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COVER STORY

E

verything about Adele is big, from

that

voice to her popularity

– her carpool karaoke segment with friend and TV show host

James Corden has clocked up more than 136 million views,

making it the most watched YouTube video last year. She’s won 10 Grammy

Awards. Her single ‘Hello’ from her third and latest album

25

debuted at #1

in Australia, as it did in many countries around the world, but the response

to the video was nothing short of extraordinary with reports it was viewed

on YouTube more than a million times an hour for the first two days after

its release. Less than 90 days later it had reached one billion views. The song

was also the first in the US to sell more than a million downloads in a week.

The album, too, topped the charts. So no one was surprised when she sold

out two concerts at the Gabba in March within minutes of tickets going on

sale – all up, she has sold more than 400,000 tickets for the Australian leg

of her world tour.

It’s a long way from working class London where she used to sing at

her mother’s dinner parties when she was five and had sing-offs in the

schoolyard when she was 11. While Adele has her mother to thank for

introducing her to music, apparently smuggling her into concerts at age

three, taking her to iconic festival Glastonbury at eight, and switching her

on to the sounds of Mary J Blige, Lauryn Hill, Alicia Keys and Aaliyah, it

was a visit to the jazz section of the local music store that got her thinking

really seriously about music.

At 14, Adele says, she discovered Etta James and Ella Fitzgerald and

started listening to Etta James every night for an hour while she tried to

find her own voice. In the end it was a singer friend of her mother’s who

told her she was really good and should pursue her singing. She moved

to the specialist BRIT school for performing arts (where her classmates

included Jessie J) and now says that she owes it to them for making her who

she is today. “It was really inspiring to wake up every day to go to school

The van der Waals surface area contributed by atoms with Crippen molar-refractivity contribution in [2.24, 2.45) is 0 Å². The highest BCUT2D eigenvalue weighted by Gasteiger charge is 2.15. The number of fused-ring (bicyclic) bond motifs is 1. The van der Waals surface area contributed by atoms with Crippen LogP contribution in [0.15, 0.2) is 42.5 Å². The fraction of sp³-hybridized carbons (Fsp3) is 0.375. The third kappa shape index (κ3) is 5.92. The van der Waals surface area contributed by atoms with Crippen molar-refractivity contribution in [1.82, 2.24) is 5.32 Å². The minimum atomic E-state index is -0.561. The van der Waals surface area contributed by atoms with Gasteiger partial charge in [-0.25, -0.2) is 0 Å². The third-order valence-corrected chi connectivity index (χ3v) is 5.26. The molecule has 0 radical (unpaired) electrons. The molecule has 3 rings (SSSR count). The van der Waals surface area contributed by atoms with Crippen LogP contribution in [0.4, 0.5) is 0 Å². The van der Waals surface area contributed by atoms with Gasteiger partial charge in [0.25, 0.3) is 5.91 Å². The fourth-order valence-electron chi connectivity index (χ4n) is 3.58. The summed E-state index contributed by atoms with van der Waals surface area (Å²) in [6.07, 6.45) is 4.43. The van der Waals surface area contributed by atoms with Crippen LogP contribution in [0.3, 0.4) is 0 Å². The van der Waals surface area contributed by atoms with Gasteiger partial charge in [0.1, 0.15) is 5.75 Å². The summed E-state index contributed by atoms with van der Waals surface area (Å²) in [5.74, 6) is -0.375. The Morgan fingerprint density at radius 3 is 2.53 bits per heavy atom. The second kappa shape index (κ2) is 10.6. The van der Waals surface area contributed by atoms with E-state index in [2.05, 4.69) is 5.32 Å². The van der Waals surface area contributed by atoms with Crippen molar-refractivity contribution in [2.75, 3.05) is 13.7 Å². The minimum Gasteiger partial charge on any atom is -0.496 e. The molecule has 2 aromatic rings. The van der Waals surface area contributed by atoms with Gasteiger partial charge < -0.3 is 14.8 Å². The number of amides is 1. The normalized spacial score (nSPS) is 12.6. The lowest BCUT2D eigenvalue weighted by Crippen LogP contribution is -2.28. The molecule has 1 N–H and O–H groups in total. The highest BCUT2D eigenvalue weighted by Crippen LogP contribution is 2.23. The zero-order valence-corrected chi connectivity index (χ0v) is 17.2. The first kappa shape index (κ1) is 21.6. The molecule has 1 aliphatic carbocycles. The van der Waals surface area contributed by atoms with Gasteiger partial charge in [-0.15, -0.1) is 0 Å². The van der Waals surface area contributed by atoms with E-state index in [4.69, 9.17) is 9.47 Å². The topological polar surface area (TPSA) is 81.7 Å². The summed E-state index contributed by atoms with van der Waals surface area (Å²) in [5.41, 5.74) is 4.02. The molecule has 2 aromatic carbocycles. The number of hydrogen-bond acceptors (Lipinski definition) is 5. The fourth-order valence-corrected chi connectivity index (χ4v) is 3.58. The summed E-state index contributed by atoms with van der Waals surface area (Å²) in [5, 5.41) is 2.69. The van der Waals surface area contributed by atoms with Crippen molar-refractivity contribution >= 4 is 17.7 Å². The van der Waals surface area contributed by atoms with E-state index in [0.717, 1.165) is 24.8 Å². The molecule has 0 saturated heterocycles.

with kids that actually wanted to be productive at something and wanted to

be somebody,” she told

Blues and Soul

magazine.

Not that Adele craves the spotlight. While she loves recording she has

been open about being nervous when she performs live and, while it’s never

happened, she has admitted she worries she might one night open her mouth

and no sound will come out.

It didn’t happen on stage but she did suffer a vocal cord haemorrhage

which cut short her promotional tour for her album

21

and for six weeks she

couldn’t say a word while she recuperated. Many critics have said her voice is

even better following the surgery, although Adele herself thought it had lost

some of its natural huskiness.

Adele credits her current partner, not-for-profit boss Simon Konecki,

for helping her get through it. They have been together for five years and

Konecki made a very public display of affection recently when he dropped in

on one of Adele’s shows with an anniversary surprise – a shower of hand-

written notes that replaced the usual cascade of confetti that ends the show.

Each note had a romantic message on it, which apparently Konecki wrote

himself, such as “I love you”, “You are an angel” and “Happy Anniversary”.

Adele went on to tell her stadium of fans that she wants to have another baby

– the couple has a four-year-old son Angelo who has been travelling with her

on the tour.

The star says becoming a parent has changed her. “Now that I’m a mum

I try and be proper and professional with all of my life, not just my career.

I want [Angelo] to know I really cared about how I was portrayed when he

came into my life and I wasn’t flippant with those things. I don’t want to be a

baby raising a baby,” she told NPR Music.

She’s the global superstar with the

blockbuster voice and she’s finally

making her first visit to Brisbane

A d e l e

H E L L O

Photography by Paul Morigi/Getty Images

BNE January/February 2017 |

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